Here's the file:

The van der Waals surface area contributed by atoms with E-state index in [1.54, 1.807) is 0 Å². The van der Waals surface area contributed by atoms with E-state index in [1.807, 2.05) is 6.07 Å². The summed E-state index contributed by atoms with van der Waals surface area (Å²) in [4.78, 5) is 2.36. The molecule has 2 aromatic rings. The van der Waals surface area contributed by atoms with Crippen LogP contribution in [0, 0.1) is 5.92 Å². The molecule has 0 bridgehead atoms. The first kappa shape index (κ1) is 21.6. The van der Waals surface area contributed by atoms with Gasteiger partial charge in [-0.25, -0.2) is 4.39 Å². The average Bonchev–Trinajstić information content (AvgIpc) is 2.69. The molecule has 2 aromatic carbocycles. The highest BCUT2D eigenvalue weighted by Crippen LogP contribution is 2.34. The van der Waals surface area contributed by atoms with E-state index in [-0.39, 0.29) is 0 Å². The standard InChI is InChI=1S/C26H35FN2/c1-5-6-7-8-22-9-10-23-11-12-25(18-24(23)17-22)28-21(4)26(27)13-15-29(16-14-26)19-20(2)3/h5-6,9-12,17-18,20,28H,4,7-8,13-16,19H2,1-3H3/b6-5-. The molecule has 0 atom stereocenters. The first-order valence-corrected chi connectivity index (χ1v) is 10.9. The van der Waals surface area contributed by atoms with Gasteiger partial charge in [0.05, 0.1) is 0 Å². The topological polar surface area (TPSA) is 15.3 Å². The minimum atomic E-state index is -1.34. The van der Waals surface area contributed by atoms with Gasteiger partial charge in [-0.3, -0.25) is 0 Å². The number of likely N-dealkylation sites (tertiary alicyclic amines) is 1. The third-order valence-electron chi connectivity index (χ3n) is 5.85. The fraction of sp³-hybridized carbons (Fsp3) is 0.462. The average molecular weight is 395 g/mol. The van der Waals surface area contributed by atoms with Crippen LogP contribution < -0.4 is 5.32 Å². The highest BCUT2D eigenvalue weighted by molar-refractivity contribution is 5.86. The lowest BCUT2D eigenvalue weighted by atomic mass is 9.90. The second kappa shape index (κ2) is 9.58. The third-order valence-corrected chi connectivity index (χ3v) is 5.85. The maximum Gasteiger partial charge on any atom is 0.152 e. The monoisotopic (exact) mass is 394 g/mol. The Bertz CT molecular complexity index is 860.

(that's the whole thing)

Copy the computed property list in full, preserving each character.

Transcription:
The van der Waals surface area contributed by atoms with E-state index in [1.54, 1.807) is 0 Å². The van der Waals surface area contributed by atoms with E-state index in [1.807, 2.05) is 6.07 Å². The summed E-state index contributed by atoms with van der Waals surface area (Å²) in [4.78, 5) is 2.36. The molecule has 2 aromatic rings. The van der Waals surface area contributed by atoms with Crippen LogP contribution in [0, 0.1) is 5.92 Å². The molecule has 0 bridgehead atoms. The first kappa shape index (κ1) is 21.6. The van der Waals surface area contributed by atoms with Gasteiger partial charge in [-0.25, -0.2) is 4.39 Å². The average Bonchev–Trinajstić information content (AvgIpc) is 2.69. The molecule has 2 aromatic carbocycles. The highest BCUT2D eigenvalue weighted by Crippen LogP contribution is 2.34. The van der Waals surface area contributed by atoms with E-state index in [-0.39, 0.29) is 0 Å². The standard InChI is InChI=1S/C26H35FN2/c1-5-6-7-8-22-9-10-23-11-12-25(18-24(23)17-22)28-21(4)26(27)13-15-29(16-14-26)19-20(2)3/h5-6,9-12,17-18,20,28H,4,7-8,13-16,19H2,1-3H3/b6-5-. The molecule has 0 atom stereocenters. The first-order valence-corrected chi connectivity index (χ1v) is 10.9. The van der Waals surface area contributed by atoms with Gasteiger partial charge in [0.05, 0.1) is 0 Å². The topological polar surface area (TPSA) is 15.3 Å². The minimum atomic E-state index is -1.34. The van der Waals surface area contributed by atoms with Gasteiger partial charge in [-0.3, -0.25) is 0 Å². The number of likely N-dealkylation sites (tertiary alicyclic amines) is 1. The third-order valence-electron chi connectivity index (χ3n) is 5.85. The fraction of sp³-hybridized carbons (Fsp3) is 0.462. The average molecular weight is 395 g/mol. The van der Waals surface area contributed by atoms with Crippen LogP contribution < -0.4 is 5.32 Å². The highest BCUT2D eigenvalue weighted by molar-refractivity contribution is 5.86. The lowest BCUT2D eigenvalue weighted by atomic mass is 9.90. The second kappa shape index (κ2) is 9.58. The third-order valence-corrected chi connectivity index (χ3v) is 5.85. The maximum Gasteiger partial charge on any atom is 0.152 e. The monoisotopic (exact) mass is 394 g/mol. The Bertz CT molecular complexity index is 860.